The other arrivals are panicked and confused. Luc starts shouting for people to stay away from the monster and to remain calm. Xavier reaches for his sword, and Han calmly grabs a nearby guard and tells him to fetch Vicemi, and the guard runs indoors.

about six seconds later the man has been totally disintegrated, leaving behind only a silhouette on the manor wall. That silhouette twitches slightly, as if it is somehow still alive. The reptile slithers up to the wall and starts licking the silhouette’s fingers.

The other Clergy members demand answers, asking why the snake just murdered one of their fellow priests. The answer comes from the door as four spectral figures glide through.

Three of the ghosts hang back, while the one in front takes control of the situation. Vicemi Terio speaks with a raspy voice that reverberates unnaturally and chills all those who hear it. “That man was a spy,” he says. “Your fellow priest was replaced and likely died long ago. You should be more careful in keeping your secrets. But we will find out how you were compromised. Macbannin.”

One of the three other ghosts walks forward. While Vicemi’s face is withered and decayed, and the other two ghosts’ features are faded like they don’t remember what they looked like in life, Reed Macbannin has barely been dead a year, so he still mostly walks rather than floats. He stops next to the still-twitching shadow of the intruder, casually shoos the beast aside, and draws a very solid vial of blood out of his spectral cloak.

“Really,” Macbannin laughs, “it’d worry me more if we didn’t have any spies trying to come here.” With that he coats his hands in blood, then reaches into the wall and grabs something. He yanks, and the intruder falls to the ground shivering and burnt, barely alive. The guards swarm him, search him, and manacle him. “I’ll take him to the dungeon,” Macbannin says. Then he grins and winks to the new arrivals. “Welcome to the Obscurati.”

As Macbannin and the guards drag the impostor away, Han introduces the newcomers to Vicemi Terio, and then asks the two remaining Clergy priests to stay and answer a few questions. Han leads the other five visitors into the mansion. A far cry from the decrepit shell of its real-world counterpart, the Bleak version of the building is richly decorated with tapestries, lush carpeting and finished wood paneling.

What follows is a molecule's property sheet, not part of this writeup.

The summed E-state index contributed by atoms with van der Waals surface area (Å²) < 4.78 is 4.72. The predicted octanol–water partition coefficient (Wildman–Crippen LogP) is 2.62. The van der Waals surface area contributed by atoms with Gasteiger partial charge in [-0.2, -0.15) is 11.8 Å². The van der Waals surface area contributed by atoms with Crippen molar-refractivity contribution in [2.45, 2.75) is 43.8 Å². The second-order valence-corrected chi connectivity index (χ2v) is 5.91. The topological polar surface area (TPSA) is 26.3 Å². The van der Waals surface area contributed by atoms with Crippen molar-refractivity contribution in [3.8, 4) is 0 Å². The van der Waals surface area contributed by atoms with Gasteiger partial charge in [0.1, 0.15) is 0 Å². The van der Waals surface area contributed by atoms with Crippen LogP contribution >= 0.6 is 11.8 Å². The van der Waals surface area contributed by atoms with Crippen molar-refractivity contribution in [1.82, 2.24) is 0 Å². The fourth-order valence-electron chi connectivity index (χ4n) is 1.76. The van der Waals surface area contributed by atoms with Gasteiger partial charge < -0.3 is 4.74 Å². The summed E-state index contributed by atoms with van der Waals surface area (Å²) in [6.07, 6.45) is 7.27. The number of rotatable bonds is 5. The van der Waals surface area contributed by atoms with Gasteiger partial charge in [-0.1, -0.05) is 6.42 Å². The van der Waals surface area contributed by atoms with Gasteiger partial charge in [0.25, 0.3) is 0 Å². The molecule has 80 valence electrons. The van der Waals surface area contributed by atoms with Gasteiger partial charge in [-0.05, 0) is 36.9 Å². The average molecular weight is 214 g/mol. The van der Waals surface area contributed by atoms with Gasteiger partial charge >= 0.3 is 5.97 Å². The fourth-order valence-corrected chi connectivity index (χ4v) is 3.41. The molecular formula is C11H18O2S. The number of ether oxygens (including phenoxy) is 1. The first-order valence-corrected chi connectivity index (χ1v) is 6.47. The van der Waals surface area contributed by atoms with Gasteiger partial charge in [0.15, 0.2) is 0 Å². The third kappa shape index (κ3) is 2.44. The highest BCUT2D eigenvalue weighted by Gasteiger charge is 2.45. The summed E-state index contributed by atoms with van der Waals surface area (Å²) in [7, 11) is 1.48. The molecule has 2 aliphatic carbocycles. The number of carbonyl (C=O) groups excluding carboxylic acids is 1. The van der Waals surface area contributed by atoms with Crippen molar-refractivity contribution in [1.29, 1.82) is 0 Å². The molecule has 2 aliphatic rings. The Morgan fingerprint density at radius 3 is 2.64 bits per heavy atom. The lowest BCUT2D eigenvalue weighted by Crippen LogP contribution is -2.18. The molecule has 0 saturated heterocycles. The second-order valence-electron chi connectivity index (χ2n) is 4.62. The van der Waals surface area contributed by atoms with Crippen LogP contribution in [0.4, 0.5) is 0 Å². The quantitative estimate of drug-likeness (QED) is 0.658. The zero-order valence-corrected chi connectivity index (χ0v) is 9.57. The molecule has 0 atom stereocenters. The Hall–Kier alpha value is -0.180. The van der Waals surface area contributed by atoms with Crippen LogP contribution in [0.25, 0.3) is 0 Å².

“So how much am I getting paid for this gig?” Oscan asked impatiently.

“I apologize,” Han said after a pause. “I fear there has been some miscommunication, likely owing to the secretive nature of our communications. None of you are here to perform a service. Rather, you are here to be heard. We are holding a forum about the plan we have all worked so hard to bring to fruition: the Grand Design. A few days from now, at the end of this convocation, we’ll hold a vote—that’s why we need everyone here.”

Seeing an opportunity for further questions, Xavier spoke up. “What was that… thing at the entrance? Is it native?”

“A shadowlisk, and yes, it does call the Bleak Gate its home. Our leader has seen fit to tame a few to ensure that we have no uninvited guests slip in. You see, the creature’s truesight gaze not only sees through illusion and shapechanging and the like, but it also dispels such effects, letting everyone around see things for what they truly are.”

As the group passes through the lounges on the ground floor, they spot a few early-arrivals smoking cigars, swapping stories, or simply browsing the numerous bookshelves that are scattered about. Once they head upstairs and down the west wing’s second floor hallway, though, the mansion appears nearly empty. None of the hall lamps are lit, lights are visible from under only a few doors. But there is a dim red glow at the end of the three hundred foot long hallway.

In the vast room at the end of the hallway, a central fireplace roars warmly, but out the glass windows on the north, south, and west walls the whole landscape is nearly black. Together it creates the effect of light disappearing, and darkness encroaching. A set of luxurious leather chairs are arrayed near the west windows, and one man sits smoking. His hands are gloved, and a necklace is visible around his neck, but tucked into his shirt. At first he seems alone,
but as he stands to greet the group, it becomes clear that a dozen or more ghosts are floating outside the windows, watching.

He says, “Call me Nicodemus. I’m glad you came. Together we’re going to change the world. Come on. Let’s have a drink and talk.”